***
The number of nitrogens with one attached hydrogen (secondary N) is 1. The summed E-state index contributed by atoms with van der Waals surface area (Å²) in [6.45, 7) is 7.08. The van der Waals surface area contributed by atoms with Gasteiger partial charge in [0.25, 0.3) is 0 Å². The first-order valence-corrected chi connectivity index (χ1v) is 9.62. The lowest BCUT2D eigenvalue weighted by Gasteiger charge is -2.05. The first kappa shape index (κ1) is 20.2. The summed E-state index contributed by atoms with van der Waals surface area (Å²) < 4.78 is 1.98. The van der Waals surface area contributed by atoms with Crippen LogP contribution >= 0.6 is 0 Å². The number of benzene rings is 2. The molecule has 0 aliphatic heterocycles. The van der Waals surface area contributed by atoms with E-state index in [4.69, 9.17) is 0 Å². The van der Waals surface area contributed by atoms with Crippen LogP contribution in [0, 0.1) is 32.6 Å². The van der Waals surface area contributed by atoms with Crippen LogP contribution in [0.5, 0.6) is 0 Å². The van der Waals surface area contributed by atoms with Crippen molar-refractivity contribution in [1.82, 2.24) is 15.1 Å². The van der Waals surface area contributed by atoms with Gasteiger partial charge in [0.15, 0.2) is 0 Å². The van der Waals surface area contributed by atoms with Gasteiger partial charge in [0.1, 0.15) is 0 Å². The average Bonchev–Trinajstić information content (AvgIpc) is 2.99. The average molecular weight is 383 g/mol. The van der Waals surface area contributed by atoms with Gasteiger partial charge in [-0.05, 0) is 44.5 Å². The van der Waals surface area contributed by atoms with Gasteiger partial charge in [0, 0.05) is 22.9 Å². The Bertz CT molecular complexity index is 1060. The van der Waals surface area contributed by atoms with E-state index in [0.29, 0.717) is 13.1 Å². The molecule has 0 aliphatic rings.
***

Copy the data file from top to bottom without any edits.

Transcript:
The number of nitrogens with one attached hydrogen (secondary N) is 1. The summed E-state index contributed by atoms with van der Waals surface area (Å²) in [6.45, 7) is 7.08. The van der Waals surface area contributed by atoms with Gasteiger partial charge in [0.25, 0.3) is 0 Å². The first-order valence-corrected chi connectivity index (χ1v) is 9.62. The lowest BCUT2D eigenvalue weighted by Gasteiger charge is -2.05. The first kappa shape index (κ1) is 20.2. The summed E-state index contributed by atoms with van der Waals surface area (Å²) < 4.78 is 1.98. The van der Waals surface area contributed by atoms with Crippen LogP contribution >= 0.6 is 0 Å². The number of benzene rings is 2. The molecule has 0 aliphatic heterocycles. The van der Waals surface area contributed by atoms with E-state index in [4.69, 9.17) is 0 Å². The van der Waals surface area contributed by atoms with Crippen LogP contribution in [0, 0.1) is 32.6 Å². The van der Waals surface area contributed by atoms with Crippen LogP contribution in [0.5, 0.6) is 0 Å². The van der Waals surface area contributed by atoms with Crippen molar-refractivity contribution in [1.82, 2.24) is 15.1 Å². The van der Waals surface area contributed by atoms with Gasteiger partial charge in [0.15, 0.2) is 0 Å². The van der Waals surface area contributed by atoms with Gasteiger partial charge in [0.1, 0.15) is 0 Å². The average Bonchev–Trinajstić information content (AvgIpc) is 2.99. The average molecular weight is 383 g/mol. The van der Waals surface area contributed by atoms with Gasteiger partial charge in [-0.05, 0) is 44.5 Å². The van der Waals surface area contributed by atoms with Gasteiger partial charge in [0, 0.05) is 22.9 Å². The Bertz CT molecular complexity index is 1060. The van der Waals surface area contributed by atoms with E-state index in [0.29, 0.717) is 13.1 Å². The molecule has 0 aliphatic rings.